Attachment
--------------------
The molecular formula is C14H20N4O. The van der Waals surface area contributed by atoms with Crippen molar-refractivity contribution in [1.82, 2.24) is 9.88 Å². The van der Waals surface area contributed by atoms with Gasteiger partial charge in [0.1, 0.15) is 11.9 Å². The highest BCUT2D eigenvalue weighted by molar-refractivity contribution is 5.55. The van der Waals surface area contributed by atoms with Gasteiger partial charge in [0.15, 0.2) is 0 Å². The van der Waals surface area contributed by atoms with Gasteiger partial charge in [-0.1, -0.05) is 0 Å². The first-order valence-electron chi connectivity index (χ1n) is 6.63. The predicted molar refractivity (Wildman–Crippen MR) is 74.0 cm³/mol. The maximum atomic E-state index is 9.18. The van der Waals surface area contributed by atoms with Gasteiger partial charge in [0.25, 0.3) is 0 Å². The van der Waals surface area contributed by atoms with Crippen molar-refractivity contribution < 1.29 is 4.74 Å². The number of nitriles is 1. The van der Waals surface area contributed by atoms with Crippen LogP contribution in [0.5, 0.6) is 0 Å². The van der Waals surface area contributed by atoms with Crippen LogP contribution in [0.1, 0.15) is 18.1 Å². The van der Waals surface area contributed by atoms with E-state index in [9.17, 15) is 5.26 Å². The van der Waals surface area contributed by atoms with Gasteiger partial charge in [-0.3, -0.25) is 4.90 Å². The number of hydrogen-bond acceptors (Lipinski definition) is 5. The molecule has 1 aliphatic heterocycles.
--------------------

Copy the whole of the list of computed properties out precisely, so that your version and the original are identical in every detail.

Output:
The molecular formula is C14H20N4O. The van der Waals surface area contributed by atoms with Crippen molar-refractivity contribution in [1.82, 2.24) is 9.88 Å². The van der Waals surface area contributed by atoms with Gasteiger partial charge in [0.1, 0.15) is 11.9 Å². The highest BCUT2D eigenvalue weighted by molar-refractivity contribution is 5.55. The van der Waals surface area contributed by atoms with Gasteiger partial charge in [0.15, 0.2) is 0 Å². The van der Waals surface area contributed by atoms with Gasteiger partial charge in [-0.1, -0.05) is 0 Å². The first-order valence-electron chi connectivity index (χ1n) is 6.63. The predicted molar refractivity (Wildman–Crippen MR) is 74.0 cm³/mol. The maximum atomic E-state index is 9.18. The van der Waals surface area contributed by atoms with Gasteiger partial charge in [0.25, 0.3) is 0 Å². The van der Waals surface area contributed by atoms with Crippen molar-refractivity contribution < 1.29 is 4.74 Å². The number of nitriles is 1. The van der Waals surface area contributed by atoms with Crippen LogP contribution in [0.5, 0.6) is 0 Å². The van der Waals surface area contributed by atoms with Crippen LogP contribution in [0.1, 0.15) is 18.1 Å². The van der Waals surface area contributed by atoms with E-state index in [9.17, 15) is 5.26 Å². The van der Waals surface area contributed by atoms with Gasteiger partial charge in [-0.3, -0.25) is 4.90 Å². The number of hydrogen-bond acceptors (Lipinski definition) is 5. The molecule has 1 aliphatic heterocycles.